Geological Terms Beginning With "U"
Found everywhere, constantly encountered. Some geologists say that the minerals quartz, calcite, and pyrite are ubiquitous.
An igneous rock with a very low silica content and rich in minerals such as hypersthene, augite, and olivine. These rocks are also known as ultramafic rocks. Examples include: peridotite, kimberlite, lamprophyre, lamproite, dunite, and komatiite. Shown in the photo is a specimen of peridotite.
An igneous rock with a very low silica content and rich in minerals such as hypersthene, augite, and olivine. These rocks are also known as ultrabasic rocks. Examples include: peridotite, kimberlite, lamprophyre, lamproite, dunite, and komatiite. Shown in the photo is a specimen of peridotite.
A granite that contains significant amounts of epidote. It typically has a green-and-pink appearance, revealing the epidote and orthoclase feldspar in its composition. Named after the Unaka Mountains of eastern Tennessee.
Natural gas that is found in a reservoir that does not also contain an accumulation of crude oil. Contrast with associated gas.
An aquifer that is not overlain by an impermeable confining unit and has a porous connection to the atmosphere through which it can receive recharge. In the image at left, the well on the right penetrates an unconfined aquifer. The water level in the well is the same as the water level in the surrounding aquifer.
A contact between two rock units of significantly different ages. An unconformity is a gap in the time record for that location. Shown in the photo is a section of "The Great Unconformity" of the Grand Canyon.
A term used when referring to sediment that has not been compacted, cemented, and lithified into a rock. The photo shows layers of sand and gravel in an unconsolidated alluvial deposit in North Dakota.
Unconventional Oil and Gas
Crude oil and natural gas that do not readily flow into a drilled well because the rock units in which they are contained either lack the porosity and permeability to allow the oil and gas to flow, or, the oil and gas are adsorbed onto or bound within the grains of the rock.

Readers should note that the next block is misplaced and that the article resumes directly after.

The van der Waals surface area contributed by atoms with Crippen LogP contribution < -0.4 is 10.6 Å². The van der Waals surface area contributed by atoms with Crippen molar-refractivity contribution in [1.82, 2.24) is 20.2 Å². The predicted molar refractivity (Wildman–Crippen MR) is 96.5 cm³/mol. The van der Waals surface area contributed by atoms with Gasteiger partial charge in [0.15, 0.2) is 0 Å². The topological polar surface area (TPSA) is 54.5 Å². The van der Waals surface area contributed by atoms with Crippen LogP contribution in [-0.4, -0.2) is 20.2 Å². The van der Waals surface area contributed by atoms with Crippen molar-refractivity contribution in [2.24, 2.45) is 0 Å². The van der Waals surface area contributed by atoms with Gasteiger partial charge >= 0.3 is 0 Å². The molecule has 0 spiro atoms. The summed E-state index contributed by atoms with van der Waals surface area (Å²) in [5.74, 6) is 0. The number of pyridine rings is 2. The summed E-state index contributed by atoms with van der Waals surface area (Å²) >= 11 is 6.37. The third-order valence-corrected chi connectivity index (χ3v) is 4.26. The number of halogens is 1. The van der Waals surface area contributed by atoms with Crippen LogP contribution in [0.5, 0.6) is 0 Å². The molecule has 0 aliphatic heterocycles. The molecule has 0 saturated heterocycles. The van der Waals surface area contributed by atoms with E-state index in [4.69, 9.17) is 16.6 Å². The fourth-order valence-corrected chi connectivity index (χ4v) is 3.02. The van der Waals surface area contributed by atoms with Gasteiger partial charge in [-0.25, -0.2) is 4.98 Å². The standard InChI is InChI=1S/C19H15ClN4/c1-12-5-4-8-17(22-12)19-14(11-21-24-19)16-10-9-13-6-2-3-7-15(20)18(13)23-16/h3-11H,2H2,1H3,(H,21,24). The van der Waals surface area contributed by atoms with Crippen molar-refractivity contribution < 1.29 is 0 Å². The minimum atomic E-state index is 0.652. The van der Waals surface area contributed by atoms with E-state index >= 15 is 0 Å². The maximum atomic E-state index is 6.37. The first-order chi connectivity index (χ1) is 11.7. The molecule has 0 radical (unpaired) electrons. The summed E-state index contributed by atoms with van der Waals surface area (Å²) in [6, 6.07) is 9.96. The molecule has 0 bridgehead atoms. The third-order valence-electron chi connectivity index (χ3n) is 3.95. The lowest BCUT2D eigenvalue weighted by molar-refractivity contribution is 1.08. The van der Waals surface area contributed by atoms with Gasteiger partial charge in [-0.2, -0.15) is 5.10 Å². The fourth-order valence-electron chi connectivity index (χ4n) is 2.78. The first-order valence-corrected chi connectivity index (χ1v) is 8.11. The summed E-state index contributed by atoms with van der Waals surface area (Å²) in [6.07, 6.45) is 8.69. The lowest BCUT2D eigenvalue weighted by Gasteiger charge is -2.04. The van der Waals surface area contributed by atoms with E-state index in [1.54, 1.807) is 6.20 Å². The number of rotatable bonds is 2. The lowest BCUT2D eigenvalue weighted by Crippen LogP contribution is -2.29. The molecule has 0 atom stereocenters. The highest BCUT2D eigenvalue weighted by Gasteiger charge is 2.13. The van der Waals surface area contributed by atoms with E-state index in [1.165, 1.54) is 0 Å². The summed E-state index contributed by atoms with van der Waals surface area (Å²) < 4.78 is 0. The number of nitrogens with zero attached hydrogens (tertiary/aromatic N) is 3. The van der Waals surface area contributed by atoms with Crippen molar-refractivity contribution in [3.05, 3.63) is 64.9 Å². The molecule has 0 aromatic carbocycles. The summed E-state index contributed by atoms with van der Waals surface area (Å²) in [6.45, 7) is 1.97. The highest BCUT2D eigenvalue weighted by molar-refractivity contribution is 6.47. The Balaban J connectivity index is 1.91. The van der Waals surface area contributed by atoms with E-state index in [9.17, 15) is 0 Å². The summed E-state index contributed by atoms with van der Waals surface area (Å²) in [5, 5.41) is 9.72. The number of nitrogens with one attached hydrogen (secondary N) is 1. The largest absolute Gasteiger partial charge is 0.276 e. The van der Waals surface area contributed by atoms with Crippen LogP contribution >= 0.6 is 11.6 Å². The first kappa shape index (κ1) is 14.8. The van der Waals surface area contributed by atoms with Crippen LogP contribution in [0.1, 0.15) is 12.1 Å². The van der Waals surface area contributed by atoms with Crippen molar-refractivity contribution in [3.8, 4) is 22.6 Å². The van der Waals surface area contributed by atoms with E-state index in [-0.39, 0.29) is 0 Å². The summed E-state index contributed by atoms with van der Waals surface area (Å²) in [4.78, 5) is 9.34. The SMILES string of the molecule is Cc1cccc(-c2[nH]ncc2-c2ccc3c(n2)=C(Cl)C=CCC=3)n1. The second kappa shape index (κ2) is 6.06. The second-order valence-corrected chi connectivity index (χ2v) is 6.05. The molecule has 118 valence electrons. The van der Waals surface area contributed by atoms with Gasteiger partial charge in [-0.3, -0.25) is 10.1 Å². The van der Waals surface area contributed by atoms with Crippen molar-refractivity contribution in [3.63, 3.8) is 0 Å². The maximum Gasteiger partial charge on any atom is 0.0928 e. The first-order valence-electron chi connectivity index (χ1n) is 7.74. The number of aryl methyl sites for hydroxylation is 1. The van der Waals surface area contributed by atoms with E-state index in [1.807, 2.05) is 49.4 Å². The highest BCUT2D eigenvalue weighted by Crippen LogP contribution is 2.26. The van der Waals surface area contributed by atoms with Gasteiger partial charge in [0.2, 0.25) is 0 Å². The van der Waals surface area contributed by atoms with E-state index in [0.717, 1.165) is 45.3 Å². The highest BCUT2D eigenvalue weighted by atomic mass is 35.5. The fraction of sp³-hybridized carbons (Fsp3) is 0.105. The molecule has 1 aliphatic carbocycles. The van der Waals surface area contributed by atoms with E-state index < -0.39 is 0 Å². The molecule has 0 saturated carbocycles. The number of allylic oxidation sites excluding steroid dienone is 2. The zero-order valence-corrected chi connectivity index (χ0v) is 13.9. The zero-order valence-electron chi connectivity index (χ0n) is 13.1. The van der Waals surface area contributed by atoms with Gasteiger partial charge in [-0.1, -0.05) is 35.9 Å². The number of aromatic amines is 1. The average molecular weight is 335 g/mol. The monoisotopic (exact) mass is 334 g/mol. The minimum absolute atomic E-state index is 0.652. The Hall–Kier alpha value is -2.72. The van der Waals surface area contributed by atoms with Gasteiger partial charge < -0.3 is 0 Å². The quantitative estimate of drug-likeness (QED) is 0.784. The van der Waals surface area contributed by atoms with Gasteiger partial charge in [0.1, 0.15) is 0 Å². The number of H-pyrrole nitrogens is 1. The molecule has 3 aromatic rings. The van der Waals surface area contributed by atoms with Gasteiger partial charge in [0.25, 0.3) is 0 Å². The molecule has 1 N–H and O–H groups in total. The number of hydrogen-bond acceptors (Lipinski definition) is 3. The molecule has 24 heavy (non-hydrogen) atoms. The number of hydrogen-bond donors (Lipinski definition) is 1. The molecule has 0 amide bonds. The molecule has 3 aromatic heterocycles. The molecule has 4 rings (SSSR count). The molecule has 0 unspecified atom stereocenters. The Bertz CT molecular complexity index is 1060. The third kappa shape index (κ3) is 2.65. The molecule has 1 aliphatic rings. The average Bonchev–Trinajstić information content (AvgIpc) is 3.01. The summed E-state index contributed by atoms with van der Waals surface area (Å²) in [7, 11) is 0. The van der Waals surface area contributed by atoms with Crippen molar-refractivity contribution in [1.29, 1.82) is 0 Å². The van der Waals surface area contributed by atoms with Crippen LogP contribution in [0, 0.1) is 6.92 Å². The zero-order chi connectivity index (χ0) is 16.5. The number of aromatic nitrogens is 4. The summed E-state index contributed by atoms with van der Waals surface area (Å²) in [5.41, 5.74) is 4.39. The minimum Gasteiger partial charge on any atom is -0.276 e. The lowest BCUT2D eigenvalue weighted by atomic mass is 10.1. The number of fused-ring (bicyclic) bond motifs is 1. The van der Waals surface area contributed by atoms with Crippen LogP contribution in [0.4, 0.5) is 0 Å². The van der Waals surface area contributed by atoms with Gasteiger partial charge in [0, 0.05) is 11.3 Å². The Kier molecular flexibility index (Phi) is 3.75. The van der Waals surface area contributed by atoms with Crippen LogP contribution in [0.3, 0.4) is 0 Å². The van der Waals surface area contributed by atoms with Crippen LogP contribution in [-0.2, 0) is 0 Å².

Unconventional oil and gas are produced from shale, tight sands, and coal beds, where liberating the oil and gas from the rock and moving it to the well are the challenges. These rock units must be stimulated by techniques such as hydraulic fracturing, horizontal drilling, steam flooding, injection of water, injection of carbon dioxide, or pressure reduction.
Unconventional oil and gas and conventional oil and gas do not differ in their chemical composition. They differ in the type of rock unit from which they are produced. Compare to "conventional oil and gas."
A name used for a layer of shale or claystone that underlies a coal seam. "Seat rock" and "seat earth" are also used. In some instances, an underclay with a high kaolinite content will be a refractory material, or a "fire clay," that can be used in the manufacture of ceramic products.
A basic geologic principle. Processes that act upon the Earth today are the same processes that have acted upon it in the past. "The present is the key to the past." Shown in the photo is James Hutton's unconformity at Jedburgh, which he used as an example of the principle of uniformitarianism.
The smallest sample of a substance that has a complete representation of its atomic structure. A crystal structure is formed by repetition of the unit cell in three dimensions. The image shows a unit cell of the mineral halite (NaCl).
A structurally high area of Earth's crust. Formed by movements that bend the crust into a structure such as a dome or an arch. A structurally high area can also be caused by subsidence of adjacent lands. Shown in the image is the Black Hills Uplift which is bounded on one side by the Powder River Basin and on the other by the Williston Basin.
Movement of cold water from the floor of a lake or ocean up into a shallow area.
A deep valley with a flat floor and very steep walls. Shaped in cross section like the letter "U." Valleys with this geometry are frequently cut by a glacier. In the photo is McDonald Valley, cut by a glacier and located in Glacier National Park, Montana.